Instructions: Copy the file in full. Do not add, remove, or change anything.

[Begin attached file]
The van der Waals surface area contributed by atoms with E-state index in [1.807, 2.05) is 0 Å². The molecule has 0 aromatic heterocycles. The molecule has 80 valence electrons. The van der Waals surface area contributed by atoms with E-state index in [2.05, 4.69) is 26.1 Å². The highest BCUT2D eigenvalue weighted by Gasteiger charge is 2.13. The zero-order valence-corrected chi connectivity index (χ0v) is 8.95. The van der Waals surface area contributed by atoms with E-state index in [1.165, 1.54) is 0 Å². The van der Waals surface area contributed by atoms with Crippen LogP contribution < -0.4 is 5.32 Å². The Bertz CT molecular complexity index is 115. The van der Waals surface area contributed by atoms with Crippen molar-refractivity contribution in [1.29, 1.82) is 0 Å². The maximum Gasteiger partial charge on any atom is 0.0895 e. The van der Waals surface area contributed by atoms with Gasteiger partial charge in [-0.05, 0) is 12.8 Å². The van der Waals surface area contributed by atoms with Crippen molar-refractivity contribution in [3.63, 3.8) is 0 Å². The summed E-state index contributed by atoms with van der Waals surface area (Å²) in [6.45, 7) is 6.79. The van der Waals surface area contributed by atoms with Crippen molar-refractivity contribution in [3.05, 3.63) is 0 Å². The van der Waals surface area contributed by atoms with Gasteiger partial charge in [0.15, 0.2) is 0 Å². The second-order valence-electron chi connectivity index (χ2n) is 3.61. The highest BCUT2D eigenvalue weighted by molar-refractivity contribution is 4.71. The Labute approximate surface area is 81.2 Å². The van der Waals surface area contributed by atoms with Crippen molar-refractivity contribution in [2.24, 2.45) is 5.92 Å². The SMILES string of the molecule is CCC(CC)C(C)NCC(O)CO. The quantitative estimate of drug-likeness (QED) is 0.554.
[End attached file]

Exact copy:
The van der Waals surface area contributed by atoms with E-state index in [1.807, 2.05) is 0 Å². The molecule has 0 aromatic heterocycles. The molecule has 80 valence electrons. The van der Waals surface area contributed by atoms with E-state index in [2.05, 4.69) is 26.1 Å². The highest BCUT2D eigenvalue weighted by Gasteiger charge is 2.13. The zero-order valence-corrected chi connectivity index (χ0v) is 8.95. The van der Waals surface area contributed by atoms with E-state index in [1.165, 1.54) is 0 Å². The van der Waals surface area contributed by atoms with Crippen LogP contribution < -0.4 is 5.32 Å². The Bertz CT molecular complexity index is 115. The van der Waals surface area contributed by atoms with Crippen molar-refractivity contribution in [1.29, 1.82) is 0 Å². The maximum Gasteiger partial charge on any atom is 0.0895 e. The van der Waals surface area contributed by atoms with Gasteiger partial charge in [-0.05, 0) is 12.8 Å². The van der Waals surface area contributed by atoms with Crippen molar-refractivity contribution in [3.63, 3.8) is 0 Å². The summed E-state index contributed by atoms with van der Waals surface area (Å²) in [6.45, 7) is 6.79. The van der Waals surface area contributed by atoms with Crippen molar-refractivity contribution in [3.05, 3.63) is 0 Å². The van der Waals surface area contributed by atoms with Gasteiger partial charge in [0.15, 0.2) is 0 Å². The second-order valence-electron chi connectivity index (χ2n) is 3.61. The highest BCUT2D eigenvalue weighted by molar-refractivity contribution is 4.71. The Labute approximate surface area is 81.2 Å². The van der Waals surface area contributed by atoms with Crippen molar-refractivity contribution in [2.24, 2.45) is 5.92 Å². The SMILES string of the molecule is CCC(CC)C(C)NCC(O)CO. The quantitative estimate of drug-likeness (QED) is 0.554.